YIMBY v NIMBY – Battle for the future of UK housing

Our Policy Executive, Jack Clappen, looks at the key takeaways from the 2023 party conference season and what it means for the timber industry. 

Housing is set to be a key battleground in the 2024 election, with renters, home-owners, and new buyers all struggling amidst a cost-of-living crisis.

Rents are up 5.5% in the year to August – the largest increase since the ONS started tracking rents in 2016. Borrowing costs have risen to 5.25%, with the Bank of England warning it is yet to full hit household incomes.

We wanted to take a closer look at what each Party was saying on housing – and what that might mean for our industry.

Keir Starmer goes full ‘YIMBY’, as Labour gets serious on housing

The Labour Party has promised to tackle the housing crisis head on by building 1.5 million homes over the course of the next parliament – reviving the target previously maintained by Boris Johnson’s Government – with Keir Starmer declaring himself a ‘house building YIMBY’.

Labour have promised to do this by overhauling the planning system, allowing for more building in “grey belt” areas (brownfield sites on green belt land). He pledged to build a new generation of towns in these areas and get tough on NIMBY MPs and councils, something the Conservatives have proved unable to do thus far.

Housing is very much a core driver of timber demand in the UK, with the TDUK stats regularly showing a positive correlation between private housing and structural timber imports.

Planning reform is not a magic bullet to the housing crisis, particularly in a time of high interest rates and inflation. What it may do, however, is provide the sector with a much-needed supply-side boost, allowing for more homes to be built in the areas that need them most.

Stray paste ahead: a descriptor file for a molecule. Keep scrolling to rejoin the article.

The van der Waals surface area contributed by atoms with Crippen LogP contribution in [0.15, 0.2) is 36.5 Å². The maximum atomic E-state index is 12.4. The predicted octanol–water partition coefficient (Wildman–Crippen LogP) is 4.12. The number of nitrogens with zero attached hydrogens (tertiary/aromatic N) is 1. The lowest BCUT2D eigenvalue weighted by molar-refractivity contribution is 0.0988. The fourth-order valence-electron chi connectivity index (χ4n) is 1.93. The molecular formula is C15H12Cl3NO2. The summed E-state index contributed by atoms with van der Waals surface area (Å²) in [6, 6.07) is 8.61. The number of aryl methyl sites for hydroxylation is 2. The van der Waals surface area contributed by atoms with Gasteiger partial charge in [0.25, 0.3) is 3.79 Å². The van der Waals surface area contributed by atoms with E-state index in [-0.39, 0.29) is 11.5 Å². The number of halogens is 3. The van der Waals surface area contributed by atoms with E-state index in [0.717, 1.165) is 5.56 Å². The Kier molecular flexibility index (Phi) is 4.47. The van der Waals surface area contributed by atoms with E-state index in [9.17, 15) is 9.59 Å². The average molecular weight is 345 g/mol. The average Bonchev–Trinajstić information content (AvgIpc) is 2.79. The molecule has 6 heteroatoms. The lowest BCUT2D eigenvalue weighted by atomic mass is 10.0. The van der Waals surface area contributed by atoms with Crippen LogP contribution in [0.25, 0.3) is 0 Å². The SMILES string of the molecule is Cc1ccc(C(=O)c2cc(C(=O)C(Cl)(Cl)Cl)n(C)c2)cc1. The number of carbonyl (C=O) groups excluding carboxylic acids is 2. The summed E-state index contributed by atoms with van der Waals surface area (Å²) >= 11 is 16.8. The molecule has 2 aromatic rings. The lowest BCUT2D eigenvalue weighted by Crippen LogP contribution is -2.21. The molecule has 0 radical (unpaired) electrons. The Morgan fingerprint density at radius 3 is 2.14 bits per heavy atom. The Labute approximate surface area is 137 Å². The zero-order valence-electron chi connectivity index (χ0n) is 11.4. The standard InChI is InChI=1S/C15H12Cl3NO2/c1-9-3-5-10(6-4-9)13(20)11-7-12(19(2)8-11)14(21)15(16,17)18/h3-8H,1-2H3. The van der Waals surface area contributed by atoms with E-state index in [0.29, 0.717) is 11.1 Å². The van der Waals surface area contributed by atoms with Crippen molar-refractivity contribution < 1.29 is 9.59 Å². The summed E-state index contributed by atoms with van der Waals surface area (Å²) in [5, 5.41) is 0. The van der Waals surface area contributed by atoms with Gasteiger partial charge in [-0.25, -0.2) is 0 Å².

The focus on brownfield development must also be viewed as good news for our industry. Timber homes require fewer deliveries, less labour onsite and are often quieter to assemble than steel and concrete buildings, making it ideal for urban or “grey belt” housing developments.

We will look to engage with the Labour Party further on this issue, delving into environmental standards (which were not mentioned) and highlighting where timber can help build high quality, low-carbon homes in the UK.

Return of the king(makers)?

The Liberal Democrat party conference reaffirmed their position as an electoral force in British politics once again.

Though unlikely to win the election, they are set to take several seats from the Conservatives in England, making them potential kingmakers if Labour fall short of a majority.

The Lib Dems have traditionally been a party of local NIMBY interests and have proved a major barrier to both housing and infrastructure development in the UK. This was seen most recently in the Chesham and Amersham by-election.

However, at the party conference, they announced the most ambitious targets out of the major parties, promising 380,000 homes a year if elected. More importantly however, there was a specific focus on MMC with their conference paper promising “significant purchases of MMC homes” in their social housing programme.

With its low embodied carbon and excellent versatility, timber is the ultimate MMC material, capable of building an abundance of high-quality, green homes in the UK.

This is welcome news for our industry from a party who could prove politically influential post-2024.

Conservative minds seem elsewhere

The Conservative Party conference in Manchester lacked the energy and optimism seen from the other major parties. There was a sense within the party that after thirteen years in government, the party is struggling to excite a restless electorate.

Conservative Party conferences are usually light on policy however this year was the exception. During his speech, Rishi Sunak made big announcements on HS2, smoking and education in a bid to drive a wedge between him and Starmer. Though bold, it has yet to translate into tangible gains in the polls.

Though heavy on policy, the conference was limited from a timber perspective, with housing relegated to fringe events and rarely mentioned by senior ministers. More concerning has been the scrapping of several net zero policies, as the Government seems to wind down their near-term ambitions.

There were positive signs that the Conservatives would focus on housing pre-election following a policy announcement last month. However, with not one housing mention from Rishi Sunak in his speech, it appears Conservative minds are elsewhere heading into 2024.

Regardless of this, the Conservatives deserve some credit, having embarked on the creation of the Timber in Construction Policy Roadmap which is set to be released next month.

Keep an eye on the TDUK and CTI LinkedIn and X pages for more policy updates.